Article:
I never knew my father. Not at all. He may as well never have existed. Except… he did exist. And I met him. And it was the strangest experience of my life.
      When my mom was very young, she met my dad and got married. It was probably a mistake. She was too young to know the difference between loving someone and needing someone. She needed someone to take her away from the life she had had, and she thought that that meant that she loved him. My father was a way for her to get out… away from her mother, away from the hopelessness of her own life. He was an escape in her eyes.
      It's unfortunate that she didn't realize that he wasn't really someone who would "save" her. She jumped at the first chance she had to leave her old life behind, never realizing that the life she was running to would be no better. Soon after they married, the bright future she had envisioned seemed to fade. He didn't seem to love her and every day they seemed to like each other less and less.
      And then she thought that if they had a child, things would change, just as when she thought that if she got married, things would change. I was born. And things did change. They got worse. Maybe he didn't want to be burdened with a child. Maybe he resented her for bringing someone else into their "family". Maybe he just saw no more reasons to stay around. In any event, he left her. He took off. There was no divorce. There was no warning. He just abandoned her to a two-year-old child and a life that turned out wrong.
      I don't know how she dealt with that. She had no "husband". She had no family support. And yet, for ten years, she raised me as best she could, all alone. She sacrificed herself to exhausting jobs that paid little. She'd work two or three shifts a day. We'd move from state to state, every time she couldn't find the money to pay the rent. I'd move from school to school, never knowing how long we'd stay, never wanting to find a best friend… because I knew that sooner or later we'd have to leave.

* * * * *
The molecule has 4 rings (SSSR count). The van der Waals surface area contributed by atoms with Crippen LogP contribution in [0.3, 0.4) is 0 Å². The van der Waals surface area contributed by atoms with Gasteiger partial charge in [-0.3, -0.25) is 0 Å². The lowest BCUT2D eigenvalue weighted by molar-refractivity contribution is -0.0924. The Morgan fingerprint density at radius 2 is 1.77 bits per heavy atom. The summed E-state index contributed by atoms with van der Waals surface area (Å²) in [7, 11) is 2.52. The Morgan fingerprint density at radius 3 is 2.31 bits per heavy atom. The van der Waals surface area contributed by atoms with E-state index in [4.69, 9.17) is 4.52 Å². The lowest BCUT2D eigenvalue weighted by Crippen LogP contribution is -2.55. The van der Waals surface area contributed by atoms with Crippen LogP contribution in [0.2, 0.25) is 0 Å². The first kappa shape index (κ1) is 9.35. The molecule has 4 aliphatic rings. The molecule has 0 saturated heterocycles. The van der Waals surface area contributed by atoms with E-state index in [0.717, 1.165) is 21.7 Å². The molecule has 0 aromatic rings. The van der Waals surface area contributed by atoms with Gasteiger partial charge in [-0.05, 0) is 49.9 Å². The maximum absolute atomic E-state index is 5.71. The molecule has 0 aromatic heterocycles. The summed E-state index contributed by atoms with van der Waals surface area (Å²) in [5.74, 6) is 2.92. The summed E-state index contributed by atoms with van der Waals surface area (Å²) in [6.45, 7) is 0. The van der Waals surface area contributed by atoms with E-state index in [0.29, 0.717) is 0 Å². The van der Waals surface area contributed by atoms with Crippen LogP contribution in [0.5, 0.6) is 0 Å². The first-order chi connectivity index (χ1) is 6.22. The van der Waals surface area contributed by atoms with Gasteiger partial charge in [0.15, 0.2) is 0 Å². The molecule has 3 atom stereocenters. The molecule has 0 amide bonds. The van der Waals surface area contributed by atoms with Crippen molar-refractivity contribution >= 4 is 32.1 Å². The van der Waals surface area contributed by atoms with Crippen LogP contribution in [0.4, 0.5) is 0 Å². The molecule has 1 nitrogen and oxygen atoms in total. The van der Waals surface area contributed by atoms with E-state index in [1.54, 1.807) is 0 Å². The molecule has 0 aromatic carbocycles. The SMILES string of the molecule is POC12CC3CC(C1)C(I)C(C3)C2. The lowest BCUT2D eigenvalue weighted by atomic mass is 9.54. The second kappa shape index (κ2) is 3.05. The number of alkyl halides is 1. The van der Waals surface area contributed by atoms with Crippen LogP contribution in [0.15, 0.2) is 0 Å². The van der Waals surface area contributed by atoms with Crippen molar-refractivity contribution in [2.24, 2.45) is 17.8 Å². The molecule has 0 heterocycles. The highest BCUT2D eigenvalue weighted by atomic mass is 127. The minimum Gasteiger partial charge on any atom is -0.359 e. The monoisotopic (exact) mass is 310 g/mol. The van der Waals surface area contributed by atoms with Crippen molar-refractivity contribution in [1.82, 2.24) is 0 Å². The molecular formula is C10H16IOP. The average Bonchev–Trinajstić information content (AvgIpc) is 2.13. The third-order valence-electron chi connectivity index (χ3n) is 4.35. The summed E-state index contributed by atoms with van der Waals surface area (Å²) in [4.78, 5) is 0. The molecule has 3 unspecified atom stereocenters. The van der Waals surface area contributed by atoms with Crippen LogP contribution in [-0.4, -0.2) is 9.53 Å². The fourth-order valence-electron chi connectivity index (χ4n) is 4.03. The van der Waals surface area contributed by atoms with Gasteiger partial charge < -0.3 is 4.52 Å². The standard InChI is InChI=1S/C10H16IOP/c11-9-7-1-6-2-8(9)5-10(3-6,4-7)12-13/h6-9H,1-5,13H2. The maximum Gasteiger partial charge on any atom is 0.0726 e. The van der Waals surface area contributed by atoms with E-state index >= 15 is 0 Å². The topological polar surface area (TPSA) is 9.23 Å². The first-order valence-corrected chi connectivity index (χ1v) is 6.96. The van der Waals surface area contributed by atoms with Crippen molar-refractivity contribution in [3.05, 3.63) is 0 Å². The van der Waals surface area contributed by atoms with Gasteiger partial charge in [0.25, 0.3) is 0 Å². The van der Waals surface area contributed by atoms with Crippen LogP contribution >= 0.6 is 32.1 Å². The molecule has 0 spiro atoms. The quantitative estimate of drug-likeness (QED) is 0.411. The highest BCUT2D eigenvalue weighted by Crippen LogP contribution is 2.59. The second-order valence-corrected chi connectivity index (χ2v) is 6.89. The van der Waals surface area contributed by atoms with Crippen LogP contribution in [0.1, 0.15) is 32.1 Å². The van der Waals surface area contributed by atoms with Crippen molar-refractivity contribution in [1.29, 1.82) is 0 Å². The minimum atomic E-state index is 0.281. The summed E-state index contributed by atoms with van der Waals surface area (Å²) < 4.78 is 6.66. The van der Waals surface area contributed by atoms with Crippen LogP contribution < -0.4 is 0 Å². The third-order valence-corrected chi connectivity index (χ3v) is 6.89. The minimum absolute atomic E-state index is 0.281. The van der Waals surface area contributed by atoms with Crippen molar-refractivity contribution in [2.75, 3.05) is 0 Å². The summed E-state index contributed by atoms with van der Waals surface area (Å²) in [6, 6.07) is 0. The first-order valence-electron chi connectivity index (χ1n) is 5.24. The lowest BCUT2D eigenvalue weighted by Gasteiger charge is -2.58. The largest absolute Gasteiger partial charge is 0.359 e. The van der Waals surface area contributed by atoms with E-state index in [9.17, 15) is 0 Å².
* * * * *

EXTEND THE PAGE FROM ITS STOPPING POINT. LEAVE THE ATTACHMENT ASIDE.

And yet, there was always food on the table. There were always clothes on my back. Somehow, someway, she kept me insulated, protected from the harsh reality that she faced every day. I was already twelve years old before I knew we were poor… because I never knew there could be something different. It was only when we moved to an area where my friends were well off that I began to realize how poor we were, how much difficulty and fear my mom had to face every day. I can't really imagine how terrible it must have felt to never know if your paycheck would cover all the bills for that month, how it must have felt to pack up and leave your home every time you lost a job. I can't imagine that, because, as I said, she protected me from that, taking it all on herself. I don't know if I could ever be that strong… but she was.
      And when I was sixteen, my father re-entered our lives. We had moved back to our original home area, and he called, wanting to see me. My mom did not want to see him, did not want to have anything to do with him, but she gave me the choice. She told me that as a young adult, I had the right to make that decision myself. I never knew him as a man… only as a rumor, a person that was rarely spoken of, and never in a good way. I hated him… not for leaving me, but for leaving my mom, for making her fend for herself, for making her suffer and struggle so much. But I was curious. I felt that I had to meet him, just on the one in a million chance that I was wrong about him… just in case there had been a good reason that he had left. And so I told my mom that we should meet.
      And one afternoon, we did. In a park near our original home from sixteen years ago. "This is your father," my mom said as an introduction. She wasn't happy, but she wasn't rude either. And we talked. He asked me about school, about my friends, about what I wanted to do. And every moment, I was waiting for him to say it. We sat there for an hour, and every moment I was waiting, waiting to hear the words. I wanted to hear him say, "I'm sorry."
      I wanted to hear him say it. Not to me. To my mom. I wanted to hear him say that he was sorry for making her suffer. That he was sorry for making her raise me on her own. That he was sorry for choosing his own desires above his family's needs. His actions were unforgivable, but I needed to hear him apologize.
      But he didn't say it. Not once. When it was over, I didn't hate him anymore. I didn't hate him, because to me, he wasn't even worth hating. He was a stranger. A person I never knew and from then on never wanted to know. I didn't hate him anymore than I'd hate a stranger who lived ten thousand miles away in the middle of a desert. He wasn't my father, and wasn't a part of my family. I haven't seen him since, and don't believe I ever will.